Tension ahead over contracts

Tumbling milk prices and rising costs may lead to strife between farm owners and their contract milkers, Anne Lee reports.

The plummeting dairy price could have some farm owners re-thinking contract milking rates for next year and may see some tension this season so open lines of communication will be more important than ever, Southland accountant Brett McDonough says.

Brett is the founder of accounting firm Agrifocus which has close to 200 contract milkers on its books and together with his wife Barbara owns a 400-cow dairy farm that’s run by 50/50 sharemilkers.

Creating win/win relationships is key to successful contract milking arrangements but it could be difficult to achieve a full sense of a winning experience for farm owners when the milk price is suddenly well below the expectation at the time of signing the contract.

Contract milkers’ payments are locked in with the contract but their proportion of total milk income for the farm has just gone up.

Farm owners are obliged to maintain the farm system and feed inputs agreed to in the contract, but there’s likely to be tension on some farms as owners strive to pull back on costs, Brett says.

Re-running budgets and cash flows and both parties being “very open” with that information will help get business relationships through this rocky period, he says.

Well-heeled farm owners will be better placed to weather the environment than newly minted contract milkers and it’s important to take a longer-term view and keep focusing on getting the basics right to optimise milk production at reduced cost.

That’s not to take away from how tough it will be for farm owners’ earnings this season.

“Our farm owner’s (owner operator) costs for last season are at $5.89/kg milksolids (MS) which is up from $3.31/kg MS in 2019/20 season.

“On top of that the average debt is at $24/kg MS and at 8.25% that’s another $2/kg MS of cost they have for debt servicing.

“So we’re looking at a breakeven of $8/kg MS.”

Agrifocus benchmarks its clients’ data and Brett says there is always a wide range around the averages for contract milkers’ operating surplus.

“We might see that average sitting around that $200,000 mark, but we’ll always have people who will make nearly twice that and we’ll have people who make $30,000.

“We have people who made $31,000 last year and that’ll be a

husband and wife working all year for that.

“And those people might not be bottom tier, to be fair, when it comes to their farming ability.

“It can be a couple of things in those types of situations – they might actually be poor performers, but they could also have been over-promised and then been under-delivered, the contract rate’s been set wrong and an owner has in their head what the contract milker should make, but they’re out of touch when it comes to costs.

“The cost of labour is a good example of that. I see that happening especially if the farm owner hasn’t employed staff for a while.

“Every year we see people who get to the end of the season and they walk away, they’ve made no money, they’ve worked bloody hard and it’s gutting to see. It’s not easy and if you get it wrong, it’s pretty soul destroying.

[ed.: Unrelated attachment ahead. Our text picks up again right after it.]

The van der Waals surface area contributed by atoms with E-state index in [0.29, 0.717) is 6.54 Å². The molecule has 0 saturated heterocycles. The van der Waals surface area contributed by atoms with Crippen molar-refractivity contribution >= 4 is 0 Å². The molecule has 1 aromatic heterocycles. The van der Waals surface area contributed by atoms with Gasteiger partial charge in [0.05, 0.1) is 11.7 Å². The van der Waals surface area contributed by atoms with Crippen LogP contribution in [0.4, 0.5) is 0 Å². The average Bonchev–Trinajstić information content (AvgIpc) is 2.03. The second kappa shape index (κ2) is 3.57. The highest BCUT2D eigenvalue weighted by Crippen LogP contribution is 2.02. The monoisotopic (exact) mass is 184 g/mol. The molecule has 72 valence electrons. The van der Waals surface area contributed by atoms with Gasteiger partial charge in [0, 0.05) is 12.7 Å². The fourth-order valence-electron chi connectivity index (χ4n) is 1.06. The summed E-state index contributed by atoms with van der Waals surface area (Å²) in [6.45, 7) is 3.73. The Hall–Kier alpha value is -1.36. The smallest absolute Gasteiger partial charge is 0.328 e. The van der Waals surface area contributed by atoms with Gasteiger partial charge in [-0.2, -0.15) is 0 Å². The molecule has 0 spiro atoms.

“You’ve got to go in prepared and you’ve got to do all the numbers and be realistic and you need to get advice early.

“It comes down to due diligence and doing your homework really well – and that goes for both sides – I can’t stress that enough.”

Those earning at the highest end of the spectrum in recent years are likely to have been variable order or hybrid-style agreements but top contract milkers will be making close to those levels too, he says.

“And why shouldn’t those contract milkers who are top of their game be making top money.

“If they’re the top performers, just like top sports professionals, they should be making a lot of money because you can be sure they’re making their farm owners a lot of money too.

“If they can do above average production for below average cost maybe as a farm owner, I’m better to take more of the hit than them next season because if they leave, I risk getting a below-average performer and I’m going to make even less money.”

There will be some variation around the average in terms of contract rates but the biggest variations will be in the expenditure and to some extent production.

“The average rate on our books has gone from $1.30/kg MS to $1.46/kg MS in 2021/22 to $1.62/kg MS last season.”

The wages cost has gone from $168/cow to $184 in 2021/22 to $203/cow last season and other costs such as stockfood and electricity have jumped too. (See Table 1).

The figures in the table are averages and they’re more about showing the trends than using as any guide, Brett says.

You have to know what’s going on with the farm down to a good degree of detail, how many pumps there are at the farm dairy, what the electricity bill has been in the past, how many people you need to run the farm based on the infrastructure and what you’re agreeing to do in the contract.

In a season such as this one where weather conditions have been difficult for many around the country and the payout has nose-dived, communications should be happening on a monthly basis between the farm owner and contract milker on where they’re at relative to their financial budget.

“What we really need to see too is the banks stepping up to help these young people when they’re setting out.

“No one’s looking after these guys when it comes to an overdraft to start the season off and farm owners are doing it.”

The sector needs these young people coming through. They’re part of the fabric of what makes dairying the fantastic industry it is, where people can progress, but the banks aren’t giving them the attention they should be, Brett warns.Contracts